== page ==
Copper Drops on China Economic Signals; Nickel Advances

Copper futures fell for the first time in four sessions as slackening factory output raised concern that demand will ebb in China, the world’s top consumer. Nickel rose to the highest since February 2012 in London.

Chinese industrial production in April rose at a slower pace than in March and trailed analyst forecasts, data from the statistics bureau showed. Fixed-asset investment and retail sales also missed estimates. The nation accounts for more than 40 percent of global copper demand, according to Barclays Plc.

“Today’s disappointing numbers out of China are making people a bit nervous,” Frank McGhee, the head dealer at Integrated Brokerage Services LLC in Chicago, said in a telephone interview. “It’s becoming clear that the economy is slowing.”

Copper futures for July delivery dropped 0.4 percent to settle at $3.1355 a pound at 1:12 p.m. on the Comex in New York. Yesterday, the price touched a nine-week high of $3.1555.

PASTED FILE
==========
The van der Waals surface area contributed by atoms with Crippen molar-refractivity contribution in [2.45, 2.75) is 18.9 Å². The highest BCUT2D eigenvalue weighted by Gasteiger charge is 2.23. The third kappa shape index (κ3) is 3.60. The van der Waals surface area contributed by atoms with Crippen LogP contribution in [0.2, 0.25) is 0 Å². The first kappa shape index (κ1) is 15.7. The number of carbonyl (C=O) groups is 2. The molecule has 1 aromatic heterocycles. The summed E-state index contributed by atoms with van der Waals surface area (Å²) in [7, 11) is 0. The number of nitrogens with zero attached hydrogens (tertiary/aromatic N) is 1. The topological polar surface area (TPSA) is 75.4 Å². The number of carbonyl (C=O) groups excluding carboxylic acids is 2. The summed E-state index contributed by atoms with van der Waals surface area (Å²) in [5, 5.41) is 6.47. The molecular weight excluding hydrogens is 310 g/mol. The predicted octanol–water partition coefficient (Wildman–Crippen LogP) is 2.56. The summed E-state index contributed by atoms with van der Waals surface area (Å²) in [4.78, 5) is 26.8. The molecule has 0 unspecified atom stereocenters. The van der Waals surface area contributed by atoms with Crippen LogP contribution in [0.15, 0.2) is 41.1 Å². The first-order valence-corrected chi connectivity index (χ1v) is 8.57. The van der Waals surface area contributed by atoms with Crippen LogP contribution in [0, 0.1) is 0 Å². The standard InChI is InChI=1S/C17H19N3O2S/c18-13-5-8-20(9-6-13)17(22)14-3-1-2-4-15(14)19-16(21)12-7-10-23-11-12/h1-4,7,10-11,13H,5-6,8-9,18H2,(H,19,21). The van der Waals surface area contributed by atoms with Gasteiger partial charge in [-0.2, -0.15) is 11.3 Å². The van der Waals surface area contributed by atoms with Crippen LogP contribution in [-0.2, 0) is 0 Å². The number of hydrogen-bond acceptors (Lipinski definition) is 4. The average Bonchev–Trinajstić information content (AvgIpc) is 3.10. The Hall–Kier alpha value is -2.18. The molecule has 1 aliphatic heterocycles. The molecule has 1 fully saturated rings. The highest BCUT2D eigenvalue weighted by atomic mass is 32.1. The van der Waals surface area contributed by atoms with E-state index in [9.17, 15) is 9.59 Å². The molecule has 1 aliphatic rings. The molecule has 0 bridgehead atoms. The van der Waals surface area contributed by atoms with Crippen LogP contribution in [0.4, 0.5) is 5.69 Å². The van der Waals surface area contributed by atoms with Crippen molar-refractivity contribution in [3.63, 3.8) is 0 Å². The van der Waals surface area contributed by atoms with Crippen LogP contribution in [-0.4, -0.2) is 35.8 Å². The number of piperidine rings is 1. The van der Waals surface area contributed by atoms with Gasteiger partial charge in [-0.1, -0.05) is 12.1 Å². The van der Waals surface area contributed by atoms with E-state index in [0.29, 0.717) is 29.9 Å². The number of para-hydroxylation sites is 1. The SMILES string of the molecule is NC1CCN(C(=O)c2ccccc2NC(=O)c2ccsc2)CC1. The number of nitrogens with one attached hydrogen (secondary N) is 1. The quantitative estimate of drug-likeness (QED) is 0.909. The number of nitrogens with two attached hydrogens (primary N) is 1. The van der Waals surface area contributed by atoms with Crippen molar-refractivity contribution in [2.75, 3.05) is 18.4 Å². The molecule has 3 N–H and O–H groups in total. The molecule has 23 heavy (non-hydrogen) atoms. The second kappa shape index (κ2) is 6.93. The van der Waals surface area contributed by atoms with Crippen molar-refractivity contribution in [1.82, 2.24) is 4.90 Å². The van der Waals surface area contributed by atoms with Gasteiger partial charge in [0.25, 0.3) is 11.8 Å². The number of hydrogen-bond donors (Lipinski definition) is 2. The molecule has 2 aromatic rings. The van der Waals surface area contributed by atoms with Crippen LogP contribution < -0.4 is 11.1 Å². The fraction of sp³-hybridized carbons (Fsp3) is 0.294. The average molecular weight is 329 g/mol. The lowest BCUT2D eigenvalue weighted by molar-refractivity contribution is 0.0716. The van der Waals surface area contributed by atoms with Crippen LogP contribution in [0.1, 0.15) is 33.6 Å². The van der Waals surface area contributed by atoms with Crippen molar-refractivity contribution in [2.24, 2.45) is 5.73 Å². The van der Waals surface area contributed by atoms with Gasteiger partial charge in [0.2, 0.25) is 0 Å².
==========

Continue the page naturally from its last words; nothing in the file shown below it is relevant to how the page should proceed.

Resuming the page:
Declines may be limited amid speculation that the European Central Bank will add monetary stimulus next month, McGhee said. ECB President Mario Draghi signaled last week there would be fresh stimulus in June. The bank’s next policy decision is scheduled for June 5.

“It will be bullish for copper if the ECB goes ahead and announces some stimulus measure,” McGhee said.

On the London Metal Exchange, copper for delivery in three months fell 0.5 percent to $6,845 a metric ton ($3.10 a pound).

Nickel rose 0.4 percent to $21,000 a ton after reaching $21,625, the highest since Feb. 10, 2012. The price has surged 51 percent this year after exports of raw ore were banned in January by Indonesia, the biggest miner.

Zinc, aluminum and lead fell on the LME, while tin gained.

To contact the reporters on this story: Agnieszka Troszkiewicz in London at atroszkiewic@bloomberg.net; Debarati Roy in New York at droy5@bloomberg.net

To contact the editors responsible for this story: Millie Munshi at mmunshi@bloomberg.net Patrick McKiernan, Joe Richter

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